Richter Library’s Book Traces event gives intimate insight on texts’ histories

Book Traces Featured Photo. Kawan Amelung // Contributing Photographer
Kara McClurken speaks about preservation decision making during "Book Traces" Friday Afternoon. Kawan Amelung // Contributing Photographer
Kara McClurken speaks about preservation decision making during “Book Traces” Friday Afternoon. Kawan Amelung // Contributing Photographer

The Otto G. Richter Library held its first Book Traces event last Thursday, encouraging attendees to look between the pages of books for the “hidden treasures” left behind by past readers.

Book Traces first began at the University of Virginia (UVA) as a nationwide crowdsourcing project that aims to preserve information about unique copies of library books. Like a treasure hunt, Book Traces is about discovering pieces of the past left within old volumes. Searchers discover that past readers have left their writing, pictures, letters, flowers and other items between the pages.

Throughout the day, the library opened up the Stacks and invited students to participate in the search. There were also discussions led by Andrew Stauffer and Kara McClurken of the Book Traces project. Stauffer is the director of “NINES” at UVA, which focuses on digitizing and preserving 19th-century print, and McClurken is the director of preservation services at UVA and a principal investigator on the grant that funds Book Traces.

“Book Traces is a project to get students to think about the book as an object and not just a source of textual information,” said Special Collections Librarian Jay Sylvestre, who helped organize the event. “All the parts of a book, from the cover, to the illustrations, to any notes added by readers, tells us a story. Book Traces helps students find and follow that story.”

Marginalia, the unique markings and objects of readers’ past, was documented and uploaded to the Book Traces webpage. By finding and identifying unique books and their stories, they can be protected from being discarded as libraries become increasingly digital.

“There is a long history of marginalia and annotation going all the way back to the first written manuscripts,” Sylvestre said. “Special Collections has books dating all the way back to the 15th century that resemble the marginalia we are finding here in these books from the 19th century.”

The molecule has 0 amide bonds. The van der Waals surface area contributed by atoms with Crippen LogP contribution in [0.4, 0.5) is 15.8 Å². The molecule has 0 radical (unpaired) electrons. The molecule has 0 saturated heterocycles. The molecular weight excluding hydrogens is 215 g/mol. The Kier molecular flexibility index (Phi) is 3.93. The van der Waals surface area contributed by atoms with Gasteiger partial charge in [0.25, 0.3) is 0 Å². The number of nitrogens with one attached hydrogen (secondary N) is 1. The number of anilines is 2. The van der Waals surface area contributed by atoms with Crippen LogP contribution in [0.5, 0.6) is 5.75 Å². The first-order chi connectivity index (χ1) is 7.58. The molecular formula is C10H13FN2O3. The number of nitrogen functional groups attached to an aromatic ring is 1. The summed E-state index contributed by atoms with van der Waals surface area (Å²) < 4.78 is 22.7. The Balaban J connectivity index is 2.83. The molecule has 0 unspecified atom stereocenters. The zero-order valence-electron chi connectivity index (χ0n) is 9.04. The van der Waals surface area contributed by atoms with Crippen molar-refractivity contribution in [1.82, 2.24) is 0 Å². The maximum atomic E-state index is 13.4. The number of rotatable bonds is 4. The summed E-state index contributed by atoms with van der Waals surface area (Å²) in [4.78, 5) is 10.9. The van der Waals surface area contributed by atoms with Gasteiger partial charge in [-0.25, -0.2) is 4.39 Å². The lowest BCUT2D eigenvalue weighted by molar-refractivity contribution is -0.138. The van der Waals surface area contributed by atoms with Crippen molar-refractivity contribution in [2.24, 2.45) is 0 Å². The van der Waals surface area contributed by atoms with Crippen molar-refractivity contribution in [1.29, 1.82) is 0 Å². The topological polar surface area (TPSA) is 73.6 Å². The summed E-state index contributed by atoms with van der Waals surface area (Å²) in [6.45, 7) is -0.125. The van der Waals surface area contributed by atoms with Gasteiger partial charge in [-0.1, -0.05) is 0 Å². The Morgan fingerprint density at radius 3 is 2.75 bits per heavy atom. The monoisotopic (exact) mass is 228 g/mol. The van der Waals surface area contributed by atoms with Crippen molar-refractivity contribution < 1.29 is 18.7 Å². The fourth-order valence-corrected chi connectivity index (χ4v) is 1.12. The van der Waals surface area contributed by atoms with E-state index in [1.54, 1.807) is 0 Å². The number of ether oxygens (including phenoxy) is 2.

Senior Veronica Andresini found a flower pressed between the pages of an old Shakespeare anthology. Denoted in the margin were the words “Stratford-upon-Avon,” along with the year 1880.

“It was really cool to find that someone had actually placed something from Shakespeare’s birthplace inside the book,” Andresini said.

For Sylvestre, the project is also about preserving the history of reading and readers.

“Books are tools, so the way people used books 100 years ago gives us insight into the life they led during that historical period,” Sylvestre said. “The books have anthropological value.”

By participating in Book Traces, students had the unique opportunity to take part in this preservation process and to discover hidden windows to the past tucked between the pages of books.

Sylvestre said his favorite hidden gems are the handwritten notes found in pages.

“[One was] a letter inserted into a book in German, with some additional German poetry written with it,” he said. “A second favorite from Book Traces was a book given to ‘Aunt Martha, from Ruby.’ The book has a second inscription ‘To Ruby, in memory of Aunt Martha.’ It’s a sad little note, but a great look at books passing back and forth between family members.”